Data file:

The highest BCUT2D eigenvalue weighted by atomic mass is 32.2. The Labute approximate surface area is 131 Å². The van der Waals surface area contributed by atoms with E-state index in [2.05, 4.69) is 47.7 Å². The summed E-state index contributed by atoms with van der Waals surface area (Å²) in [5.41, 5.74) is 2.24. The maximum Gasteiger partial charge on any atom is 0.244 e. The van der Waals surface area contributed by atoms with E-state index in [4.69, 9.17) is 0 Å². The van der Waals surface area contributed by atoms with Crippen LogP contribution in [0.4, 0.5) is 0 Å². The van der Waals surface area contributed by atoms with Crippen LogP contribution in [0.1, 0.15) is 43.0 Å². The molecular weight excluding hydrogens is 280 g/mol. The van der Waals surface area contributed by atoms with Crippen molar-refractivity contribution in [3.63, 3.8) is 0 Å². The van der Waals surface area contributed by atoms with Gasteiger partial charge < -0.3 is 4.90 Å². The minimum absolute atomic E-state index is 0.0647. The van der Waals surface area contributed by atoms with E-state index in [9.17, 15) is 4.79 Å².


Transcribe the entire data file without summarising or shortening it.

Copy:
The highest BCUT2D eigenvalue weighted by atomic mass is 32.2. The Labute approximate surface area is 131 Å². The van der Waals surface area contributed by atoms with E-state index in [2.05, 4.69) is 47.7 Å². The summed E-state index contributed by atoms with van der Waals surface area (Å²) in [5.41, 5.74) is 2.24. The maximum Gasteiger partial charge on any atom is 0.244 e. The van der Waals surface area contributed by atoms with E-state index in [4.69, 9.17) is 0 Å². The van der Waals surface area contributed by atoms with Crippen LogP contribution in [0.4, 0.5) is 0 Å². The van der Waals surface area contributed by atoms with Crippen LogP contribution in [0.1, 0.15) is 43.0 Å². The molecular weight excluding hydrogens is 280 g/mol. The van der Waals surface area contributed by atoms with Crippen molar-refractivity contribution in [3.63, 3.8) is 0 Å². The van der Waals surface area contributed by atoms with Gasteiger partial charge < -0.3 is 4.90 Å². The minimum absolute atomic E-state index is 0.0647. The van der Waals surface area contributed by atoms with E-state index in [9.17, 15) is 4.79 Å².